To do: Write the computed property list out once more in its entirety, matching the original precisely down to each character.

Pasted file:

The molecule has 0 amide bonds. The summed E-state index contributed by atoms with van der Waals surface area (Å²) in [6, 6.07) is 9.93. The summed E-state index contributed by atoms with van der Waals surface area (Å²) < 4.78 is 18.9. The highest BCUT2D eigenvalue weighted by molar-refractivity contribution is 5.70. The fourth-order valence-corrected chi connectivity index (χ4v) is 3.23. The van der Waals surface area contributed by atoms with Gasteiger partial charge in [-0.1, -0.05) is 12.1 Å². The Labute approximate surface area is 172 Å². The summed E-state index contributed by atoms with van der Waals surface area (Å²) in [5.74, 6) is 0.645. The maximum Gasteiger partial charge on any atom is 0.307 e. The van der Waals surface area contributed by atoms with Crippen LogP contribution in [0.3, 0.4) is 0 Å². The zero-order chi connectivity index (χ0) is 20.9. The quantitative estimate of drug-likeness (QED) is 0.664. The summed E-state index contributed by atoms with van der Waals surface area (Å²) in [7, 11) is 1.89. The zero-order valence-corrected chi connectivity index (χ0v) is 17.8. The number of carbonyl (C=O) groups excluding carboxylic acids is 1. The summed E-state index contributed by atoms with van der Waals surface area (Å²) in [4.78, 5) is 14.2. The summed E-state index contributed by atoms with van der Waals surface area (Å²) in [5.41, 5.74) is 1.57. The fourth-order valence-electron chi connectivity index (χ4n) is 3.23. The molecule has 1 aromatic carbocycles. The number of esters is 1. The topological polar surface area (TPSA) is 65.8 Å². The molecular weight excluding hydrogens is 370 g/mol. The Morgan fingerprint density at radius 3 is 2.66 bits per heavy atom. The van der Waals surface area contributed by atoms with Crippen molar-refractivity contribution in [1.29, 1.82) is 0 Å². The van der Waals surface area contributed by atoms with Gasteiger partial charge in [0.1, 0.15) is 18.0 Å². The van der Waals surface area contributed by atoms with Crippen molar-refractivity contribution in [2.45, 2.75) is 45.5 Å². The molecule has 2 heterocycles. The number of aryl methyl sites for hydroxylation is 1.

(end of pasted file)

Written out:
The molecule has 0 amide bonds. The summed E-state index contributed by atoms with van der Waals surface area (Å²) in [6, 6.07) is 9.93. The summed E-state index contributed by atoms with van der Waals surface area (Å²) < 4.78 is 18.9. The highest BCUT2D eigenvalue weighted by molar-refractivity contribution is 5.70. The fourth-order valence-corrected chi connectivity index (χ4v) is 3.23. The van der Waals surface area contributed by atoms with Gasteiger partial charge in [-0.1, -0.05) is 12.1 Å². The Labute approximate surface area is 172 Å². The summed E-state index contributed by atoms with van der Waals surface area (Å²) in [5.74, 6) is 0.645. The maximum Gasteiger partial charge on any atom is 0.307 e. The van der Waals surface area contributed by atoms with Crippen LogP contribution in [0.3, 0.4) is 0 Å². The zero-order chi connectivity index (χ0) is 20.9. The quantitative estimate of drug-likeness (QED) is 0.664. The summed E-state index contributed by atoms with van der Waals surface area (Å²) in [7, 11) is 1.89. The zero-order valence-corrected chi connectivity index (χ0v) is 17.8. The number of carbonyl (C=O) groups excluding carboxylic acids is 1. The summed E-state index contributed by atoms with van der Waals surface area (Å²) in [4.78, 5) is 14.2. The summed E-state index contributed by atoms with van der Waals surface area (Å²) in [5.41, 5.74) is 1.57. The fourth-order valence-electron chi connectivity index (χ4n) is 3.23. The molecule has 1 aromatic carbocycles. The number of esters is 1. The topological polar surface area (TPSA) is 65.8 Å². The molecular weight excluding hydrogens is 370 g/mol. The Morgan fingerprint density at radius 3 is 2.66 bits per heavy atom. The van der Waals surface area contributed by atoms with Crippen molar-refractivity contribution in [1.29, 1.82) is 0 Å². The van der Waals surface area contributed by atoms with Gasteiger partial charge in [0.1, 0.15) is 18.0 Å². The van der Waals surface area contributed by atoms with Crippen molar-refractivity contribution in [2.45, 2.75) is 45.5 Å². The molecule has 2 heterocycles. The number of aryl methyl sites for hydroxylation is 1.